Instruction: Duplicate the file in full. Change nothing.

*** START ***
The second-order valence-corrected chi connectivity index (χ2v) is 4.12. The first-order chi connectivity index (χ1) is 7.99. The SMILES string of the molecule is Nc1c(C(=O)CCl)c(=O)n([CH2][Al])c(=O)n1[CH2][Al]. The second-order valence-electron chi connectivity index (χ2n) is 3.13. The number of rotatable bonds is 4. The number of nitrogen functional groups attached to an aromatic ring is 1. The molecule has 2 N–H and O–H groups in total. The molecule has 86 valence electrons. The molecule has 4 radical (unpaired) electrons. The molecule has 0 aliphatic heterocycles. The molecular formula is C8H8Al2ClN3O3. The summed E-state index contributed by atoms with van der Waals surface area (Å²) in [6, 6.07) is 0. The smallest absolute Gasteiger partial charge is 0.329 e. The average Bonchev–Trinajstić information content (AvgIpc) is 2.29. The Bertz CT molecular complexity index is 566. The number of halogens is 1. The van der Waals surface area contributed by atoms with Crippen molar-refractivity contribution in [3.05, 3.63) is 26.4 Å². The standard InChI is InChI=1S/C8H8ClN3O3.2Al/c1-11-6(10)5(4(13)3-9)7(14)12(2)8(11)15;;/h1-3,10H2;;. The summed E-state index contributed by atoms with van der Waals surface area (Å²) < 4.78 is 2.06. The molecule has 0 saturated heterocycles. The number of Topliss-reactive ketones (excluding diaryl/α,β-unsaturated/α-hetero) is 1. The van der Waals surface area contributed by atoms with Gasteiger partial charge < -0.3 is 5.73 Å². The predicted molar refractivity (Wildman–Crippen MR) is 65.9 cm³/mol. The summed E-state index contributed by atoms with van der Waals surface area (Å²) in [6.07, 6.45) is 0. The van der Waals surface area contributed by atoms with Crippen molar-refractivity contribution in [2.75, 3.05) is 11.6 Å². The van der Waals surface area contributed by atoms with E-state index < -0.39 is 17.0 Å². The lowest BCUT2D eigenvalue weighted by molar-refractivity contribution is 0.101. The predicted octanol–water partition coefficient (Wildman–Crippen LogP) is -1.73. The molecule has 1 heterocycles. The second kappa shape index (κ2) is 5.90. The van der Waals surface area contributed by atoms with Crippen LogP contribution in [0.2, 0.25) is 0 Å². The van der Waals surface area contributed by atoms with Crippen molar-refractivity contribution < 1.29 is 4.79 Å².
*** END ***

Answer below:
The second-order valence-corrected chi connectivity index (χ2v) is 4.12. The first-order chi connectivity index (χ1) is 7.99. The SMILES string of the molecule is Nc1c(C(=O)CCl)c(=O)n([CH2][Al])c(=O)n1[CH2][Al]. The second-order valence-electron chi connectivity index (χ2n) is 3.13. The number of rotatable bonds is 4. The number of nitrogen functional groups attached to an aromatic ring is 1. The molecule has 2 N–H and O–H groups in total. The molecule has 86 valence electrons. The molecule has 4 radical (unpaired) electrons. The molecule has 0 aliphatic heterocycles. The molecular formula is C8H8Al2ClN3O3. The summed E-state index contributed by atoms with van der Waals surface area (Å²) in [6, 6.07) is 0. The smallest absolute Gasteiger partial charge is 0.329 e. The average Bonchev–Trinajstić information content (AvgIpc) is 2.29. The Bertz CT molecular complexity index is 566. The number of halogens is 1. The van der Waals surface area contributed by atoms with Crippen molar-refractivity contribution in [3.05, 3.63) is 26.4 Å². The standard InChI is InChI=1S/C8H8ClN3O3.2Al/c1-11-6(10)5(4(13)3-9)7(14)12(2)8(11)15;;/h1-3,10H2;;. The summed E-state index contributed by atoms with van der Waals surface area (Å²) < 4.78 is 2.06. The molecule has 0 saturated heterocycles. The number of Topliss-reactive ketones (excluding diaryl/α,β-unsaturated/α-hetero) is 1. The van der Waals surface area contributed by atoms with Gasteiger partial charge < -0.3 is 5.73 Å². The predicted molar refractivity (Wildman–Crippen MR) is 65.9 cm³/mol. The summed E-state index contributed by atoms with van der Waals surface area (Å²) in [6.07, 6.45) is 0. The van der Waals surface area contributed by atoms with Crippen molar-refractivity contribution in [2.75, 3.05) is 11.6 Å². The van der Waals surface area contributed by atoms with E-state index < -0.39 is 17.0 Å². The lowest BCUT2D eigenvalue weighted by molar-refractivity contribution is 0.101. The predicted octanol–water partition coefficient (Wildman–Crippen LogP) is -1.73. The molecule has 1 heterocycles. The second kappa shape index (κ2) is 5.90. The van der Waals surface area contributed by atoms with Crippen LogP contribution in [0.2, 0.25) is 0 Å². The van der Waals surface area contributed by atoms with Crippen molar-refractivity contribution < 1.29 is 4.79 Å².